Thomas Case, formerly rector of St. Gilesin-the-Fields, and William Low, who had been
ejected as a preacher at Hereford, were both
licensed as Presbyterians when at Chiswick in
1672. (fn. 87) George Fox made several visits to
Chiswick, where he helped to find a schoolhouse
for Anne Travers, between 1685 and 1690. (fn. 88)
Meetings were held at the house of Obadiah
Marriot, a minister, in 1689 and 1691. (fn. 89)
A building at Turnham Green was registered
in 1809 by dissenters, (fn. 90) including one who in
1817 registered the boys' school near the Windmill as a place of instruction for Independents. (fn. 91)
Part of Belmont House academy, also at Turnham
Green, was registered for worship in 1821. (fn. 92)
There were apparently two protestant nonconformist chapels, both of them Independent,
in 1851, when neither had a congregation as large
as that of the Roman Catholic mission. (fn. 93) By 1890
most of the leading denominations had acquired
premises (fn. 94) and by 1903 the largest sect was the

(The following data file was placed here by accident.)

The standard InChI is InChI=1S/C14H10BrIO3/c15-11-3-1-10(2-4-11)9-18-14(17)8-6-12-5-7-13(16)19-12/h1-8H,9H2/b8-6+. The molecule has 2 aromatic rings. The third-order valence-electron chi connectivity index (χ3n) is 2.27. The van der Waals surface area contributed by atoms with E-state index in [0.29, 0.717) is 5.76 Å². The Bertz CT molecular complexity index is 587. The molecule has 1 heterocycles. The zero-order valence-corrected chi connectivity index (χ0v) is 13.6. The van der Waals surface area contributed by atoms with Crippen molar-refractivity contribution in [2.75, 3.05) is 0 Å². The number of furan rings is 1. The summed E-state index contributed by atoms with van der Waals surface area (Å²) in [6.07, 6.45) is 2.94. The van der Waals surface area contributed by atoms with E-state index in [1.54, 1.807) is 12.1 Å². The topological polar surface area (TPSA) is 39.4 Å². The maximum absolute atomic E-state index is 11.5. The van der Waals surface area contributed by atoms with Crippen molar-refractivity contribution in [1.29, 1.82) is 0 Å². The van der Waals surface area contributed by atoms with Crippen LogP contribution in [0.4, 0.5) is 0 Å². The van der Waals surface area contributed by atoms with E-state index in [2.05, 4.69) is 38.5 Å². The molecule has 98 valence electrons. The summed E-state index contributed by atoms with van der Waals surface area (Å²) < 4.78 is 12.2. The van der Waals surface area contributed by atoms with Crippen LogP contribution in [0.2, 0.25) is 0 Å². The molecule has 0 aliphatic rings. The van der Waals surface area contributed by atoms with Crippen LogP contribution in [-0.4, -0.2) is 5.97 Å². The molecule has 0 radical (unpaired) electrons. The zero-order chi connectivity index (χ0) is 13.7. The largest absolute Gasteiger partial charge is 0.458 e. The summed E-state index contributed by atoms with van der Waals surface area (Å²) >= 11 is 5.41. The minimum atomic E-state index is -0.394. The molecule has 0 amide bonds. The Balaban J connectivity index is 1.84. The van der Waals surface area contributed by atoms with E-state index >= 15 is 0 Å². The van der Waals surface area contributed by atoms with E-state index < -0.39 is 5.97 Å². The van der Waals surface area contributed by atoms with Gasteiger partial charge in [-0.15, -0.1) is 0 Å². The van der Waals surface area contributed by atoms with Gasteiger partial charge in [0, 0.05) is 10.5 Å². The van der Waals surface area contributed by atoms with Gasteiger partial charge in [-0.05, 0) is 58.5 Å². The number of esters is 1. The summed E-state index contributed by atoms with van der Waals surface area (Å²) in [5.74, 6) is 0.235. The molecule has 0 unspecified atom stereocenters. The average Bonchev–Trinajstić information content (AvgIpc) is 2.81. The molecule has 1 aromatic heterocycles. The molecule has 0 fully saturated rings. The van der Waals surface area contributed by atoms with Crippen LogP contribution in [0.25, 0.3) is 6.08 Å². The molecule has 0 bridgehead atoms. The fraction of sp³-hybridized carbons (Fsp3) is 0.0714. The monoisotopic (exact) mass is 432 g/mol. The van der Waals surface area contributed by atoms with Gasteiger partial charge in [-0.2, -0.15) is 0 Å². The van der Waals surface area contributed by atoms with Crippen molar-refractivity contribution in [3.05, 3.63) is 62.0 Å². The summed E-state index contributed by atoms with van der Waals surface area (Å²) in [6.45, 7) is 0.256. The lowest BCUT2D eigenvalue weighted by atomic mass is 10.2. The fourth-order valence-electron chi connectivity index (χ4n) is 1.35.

Baptists, with 903 attendances on one Sunday;
varying Methodist worshippers then totalled
479, attenders at an evangelistic mission in Fraser
Street numbered 333, and Congregationalists
318. (fn. 95) Arrivals in the period between the World
Wars included Christian Scientists, Seventh Day
Adventists, and Mormons. Falling attendances
among the older congregations led to the closure
of several churches, in Chiswick and elsewhere,
after the Second World War. (fn. 96)
Congregationalists. (fn. 97)
to have formed mtg. 1812, leased bldg. near S.
side Chiswick Lane as chapel and Sunday sch.
1831. Replaced 1841 by pedimented bldg., with
round-headed windows, containing chapel
seating 350 and schoolroom overhead. (fn. 98) Attendance 1851, when known as Chiswick dissenting
chapel: 192 a.m.; 28 aft.; 114 p.m. (fn. 99) After
numbers had dwindled, chapel acquired by